In Defense of the Catholic Social Order

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This year we celebrate the tenth anniversary of the launching of the book: Nobility and Analogous Traditional Elites. This last work of Professor Plinio Corrêa de Oliveira outlines a true program to bring the world out of the chaos into which it is sinking. It indicates the path for an authentic restoration of Christian Civilization in our days. The book’s eternal truths remain ever timely.

Plinio Corrêa de Oliveira treated the pontifical documents against the errors of our days with a veneration that surpassed enthusiasm. He took a special ardent joy in those documents that fought the egalitarian doctrines originating in the French Revolution which later became the foundation of communism. This can be seen in his first book, In Defense of Catholic Action, and in his last, Nobility and Analogous Traditional Elites in the Allocutions of Pius XII.

This year we commemorate, respectively, sixty and ten years since the launching of these works. This article will take a special look at the background and timeliness of the book on nobility and elites in society.

1943 – 1993 – 2003

His first work, In Defense of Catholic Action, defended the internal order of the Church, threatened by egalitarian ideas. 1 Professor Plinio Corrêa de Oliveira focused on a doctrinal error, whereby elements of the laity of the Catholic Action claimed for themselves powers and dignities inherent to the Sacred Hierarchy due to the priesthood’s very nature. 2 The thesis of In Defense of Catholic Action was later confirmed by documents of the Supreme Magisterium of the Church. 3

His last book on the role of elites could have been titled, In Defense of the Catholic Social Order. It was the crowning work of a life spent defending the fundamental principles of Christian Civilization. Just as the name of a church appears above its doorway, the name of this incomparable apostle, dubbed “The Crusader of the Twentieth Century,” 4 is written above an imaginary doorway of an edifice that spans half a century.

Nobility and Traditional Elites

Throughout history, no institution or political party ever did as much for working men as the Catholic Church. Innumerable saints were dedicated to the most needy. One reason the majority of canonized saints are nobles 5 is their inherent drive to protect the least-favored of society. 6

Whether in war or at peace, the nobility has given countless examples of heroism and sanctity throughout history. However, since the French Revolution of 1789 the nobility has been the victim of a black legend. Historians and authors constantly defame nobility and, in so doing, degrade the leaders and models of society. This lack of role models has helped the unprecedented religious and moral squalor of our times to advance.

After Charlemagne's great empire was destroyed, primitive Europe was thrown into chaos. The nascent nobility helped pick up the pieces.
After Charlemagne’s great empire was destroyed, primitive Europe was thrown into chaos. The nascent nobility helped pick up the pieces.

The Historical Formation of the Nobility

After his death, the great empire of Charlemagne (768-814) was slowly destroyed by successive barbarian invasions. With these invasions, Europe entered into a long period of upheaval. Cities were destroyed; roads were made impassible; and churches and convents were sacked.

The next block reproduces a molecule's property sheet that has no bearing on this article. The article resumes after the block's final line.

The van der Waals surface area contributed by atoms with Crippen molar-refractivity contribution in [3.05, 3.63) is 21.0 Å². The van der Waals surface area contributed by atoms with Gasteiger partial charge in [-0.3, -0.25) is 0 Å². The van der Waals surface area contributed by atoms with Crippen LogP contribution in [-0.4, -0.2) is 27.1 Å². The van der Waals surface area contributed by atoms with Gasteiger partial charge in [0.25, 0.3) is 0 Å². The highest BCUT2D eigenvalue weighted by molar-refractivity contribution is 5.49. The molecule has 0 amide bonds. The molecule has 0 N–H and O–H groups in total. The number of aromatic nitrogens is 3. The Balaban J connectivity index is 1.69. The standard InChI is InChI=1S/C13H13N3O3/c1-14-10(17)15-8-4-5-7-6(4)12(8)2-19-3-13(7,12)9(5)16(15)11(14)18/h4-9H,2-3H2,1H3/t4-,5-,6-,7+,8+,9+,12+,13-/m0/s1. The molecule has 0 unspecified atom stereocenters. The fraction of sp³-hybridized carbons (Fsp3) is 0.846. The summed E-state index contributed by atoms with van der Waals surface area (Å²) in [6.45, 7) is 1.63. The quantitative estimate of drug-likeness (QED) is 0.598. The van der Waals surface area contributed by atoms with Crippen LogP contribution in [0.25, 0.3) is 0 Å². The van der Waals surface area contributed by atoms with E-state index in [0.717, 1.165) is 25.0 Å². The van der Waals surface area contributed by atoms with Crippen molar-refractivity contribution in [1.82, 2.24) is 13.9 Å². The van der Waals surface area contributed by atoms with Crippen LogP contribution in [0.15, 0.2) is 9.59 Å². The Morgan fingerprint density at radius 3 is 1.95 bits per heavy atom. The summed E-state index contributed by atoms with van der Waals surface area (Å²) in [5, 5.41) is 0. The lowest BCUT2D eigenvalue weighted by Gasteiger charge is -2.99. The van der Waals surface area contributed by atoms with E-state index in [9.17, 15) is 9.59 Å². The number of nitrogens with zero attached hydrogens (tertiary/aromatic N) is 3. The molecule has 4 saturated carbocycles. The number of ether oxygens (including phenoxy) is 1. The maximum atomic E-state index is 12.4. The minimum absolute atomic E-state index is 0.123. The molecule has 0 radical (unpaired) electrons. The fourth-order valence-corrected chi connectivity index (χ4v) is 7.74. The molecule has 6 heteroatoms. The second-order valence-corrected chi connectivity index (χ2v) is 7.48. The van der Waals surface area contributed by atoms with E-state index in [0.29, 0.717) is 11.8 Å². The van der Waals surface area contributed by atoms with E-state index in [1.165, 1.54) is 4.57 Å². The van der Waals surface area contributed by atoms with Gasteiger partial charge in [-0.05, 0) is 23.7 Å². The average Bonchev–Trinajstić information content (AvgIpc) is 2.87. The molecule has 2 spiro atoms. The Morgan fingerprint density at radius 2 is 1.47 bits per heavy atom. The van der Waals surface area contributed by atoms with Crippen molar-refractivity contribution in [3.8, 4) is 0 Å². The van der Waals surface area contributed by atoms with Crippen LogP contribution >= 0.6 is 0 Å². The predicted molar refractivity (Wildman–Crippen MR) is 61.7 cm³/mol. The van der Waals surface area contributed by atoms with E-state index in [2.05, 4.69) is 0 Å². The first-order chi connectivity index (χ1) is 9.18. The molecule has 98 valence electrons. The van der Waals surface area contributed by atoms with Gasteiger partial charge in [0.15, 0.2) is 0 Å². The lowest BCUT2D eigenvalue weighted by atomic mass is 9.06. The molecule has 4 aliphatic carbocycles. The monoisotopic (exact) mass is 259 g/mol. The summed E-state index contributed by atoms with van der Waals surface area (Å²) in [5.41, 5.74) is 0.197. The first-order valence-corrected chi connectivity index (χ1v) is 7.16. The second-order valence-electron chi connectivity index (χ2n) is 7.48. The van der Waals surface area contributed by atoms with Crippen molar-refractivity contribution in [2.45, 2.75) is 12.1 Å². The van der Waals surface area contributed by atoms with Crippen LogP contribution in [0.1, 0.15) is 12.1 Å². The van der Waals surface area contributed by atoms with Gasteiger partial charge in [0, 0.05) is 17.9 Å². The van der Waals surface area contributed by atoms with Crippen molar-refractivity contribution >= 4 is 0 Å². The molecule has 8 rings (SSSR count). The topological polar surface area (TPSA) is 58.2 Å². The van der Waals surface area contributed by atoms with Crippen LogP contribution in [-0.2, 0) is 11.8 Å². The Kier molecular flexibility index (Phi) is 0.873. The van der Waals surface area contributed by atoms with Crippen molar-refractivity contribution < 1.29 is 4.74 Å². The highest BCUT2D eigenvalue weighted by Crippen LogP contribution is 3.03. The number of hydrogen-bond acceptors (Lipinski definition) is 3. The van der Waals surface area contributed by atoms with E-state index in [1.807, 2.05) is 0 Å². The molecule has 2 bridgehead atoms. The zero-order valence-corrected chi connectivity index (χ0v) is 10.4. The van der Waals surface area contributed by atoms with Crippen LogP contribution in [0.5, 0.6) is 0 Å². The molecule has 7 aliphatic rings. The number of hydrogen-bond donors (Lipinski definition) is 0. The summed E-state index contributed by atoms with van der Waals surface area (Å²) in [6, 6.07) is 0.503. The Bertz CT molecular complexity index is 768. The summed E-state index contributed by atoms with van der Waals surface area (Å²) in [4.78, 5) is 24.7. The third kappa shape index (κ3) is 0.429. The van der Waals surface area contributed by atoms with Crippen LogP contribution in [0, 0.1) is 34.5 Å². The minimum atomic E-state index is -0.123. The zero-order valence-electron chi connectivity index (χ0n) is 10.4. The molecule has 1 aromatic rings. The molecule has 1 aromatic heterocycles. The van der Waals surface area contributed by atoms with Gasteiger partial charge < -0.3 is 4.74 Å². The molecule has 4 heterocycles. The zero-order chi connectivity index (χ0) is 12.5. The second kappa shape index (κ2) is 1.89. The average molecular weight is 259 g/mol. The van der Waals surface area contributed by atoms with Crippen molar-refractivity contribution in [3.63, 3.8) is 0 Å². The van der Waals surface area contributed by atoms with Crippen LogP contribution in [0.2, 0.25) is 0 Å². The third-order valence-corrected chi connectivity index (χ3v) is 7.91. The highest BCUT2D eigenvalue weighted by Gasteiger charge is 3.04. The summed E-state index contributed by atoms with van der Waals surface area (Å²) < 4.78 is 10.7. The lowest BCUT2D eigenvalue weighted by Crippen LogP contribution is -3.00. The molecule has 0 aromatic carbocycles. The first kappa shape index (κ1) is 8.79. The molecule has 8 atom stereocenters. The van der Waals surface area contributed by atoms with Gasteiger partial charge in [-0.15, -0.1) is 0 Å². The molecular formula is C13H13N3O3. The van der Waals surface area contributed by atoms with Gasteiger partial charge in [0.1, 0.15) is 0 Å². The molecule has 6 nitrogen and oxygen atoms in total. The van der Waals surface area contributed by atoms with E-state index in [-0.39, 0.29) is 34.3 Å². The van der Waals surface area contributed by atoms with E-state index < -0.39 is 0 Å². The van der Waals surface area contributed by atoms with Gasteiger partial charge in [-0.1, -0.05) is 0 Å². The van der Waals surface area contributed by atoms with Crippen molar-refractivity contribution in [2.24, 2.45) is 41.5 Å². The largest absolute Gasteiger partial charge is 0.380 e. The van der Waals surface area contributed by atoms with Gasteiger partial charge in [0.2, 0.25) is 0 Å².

During this nascent period of Christendom, the scorched earth produced practically nothing. There was neither law nor order. These primitive Europeans dared not leave their hamlets, where they survived in fear and poverty. In face of this calamity, the helpless populations clamored for protection.

Responding to these cries, local leaders arose who distinguished themselves in the defense of their families and villages. They manifested true courage in repressing the invading hordes. They also distinguished themselves by their methods of organizing civil life during times of peace – above all in financial and agricultural matters. They acted simultaneously as land managers and war leaders and thus became known as administrators. Later they became known as lords.

Their fortifications were emerging castles; they were the nascent nobility. “From the spontaneous circumstances of history, the figure of the landowner-lord emerged.” 7

Nascent Nobility

Fortified by charity and the preaching of a flourishing Church, the bonds that formed between the people and their lord closely imitated those which exist within the family.

Each lord’s peacetime duties were to fortify the citadel, organize production, maintain justice and protect the village from wild beasts. The nature of these social relations were such that: “in the past it could be said that in the home, even the most modest home, the father was the king of his children, while at the summit, the king was the father of fathers.” 8

The history of France, Germany and Hungary shows that these lords joined together under more powerful lords with greater dominions by this same organic process of amalgamation. In periods of peace and war, each tier of this ascending staircase of lords assumed duties which were intrinsically more difficult and noble than those below them. Thus, the lords formed a series of concentric circles of influence that was crowned by the king.

This colossal process of defining and organizing the nobility was fruit of the practice of virtue. Obviously, it also suffered from the miseries inherent to any human group. However, through the Church’s influence and the organic nature of this process even human misery was largely checked. In spite of the black legend of our day, the word noble still evokes the idea of elevated abnegation.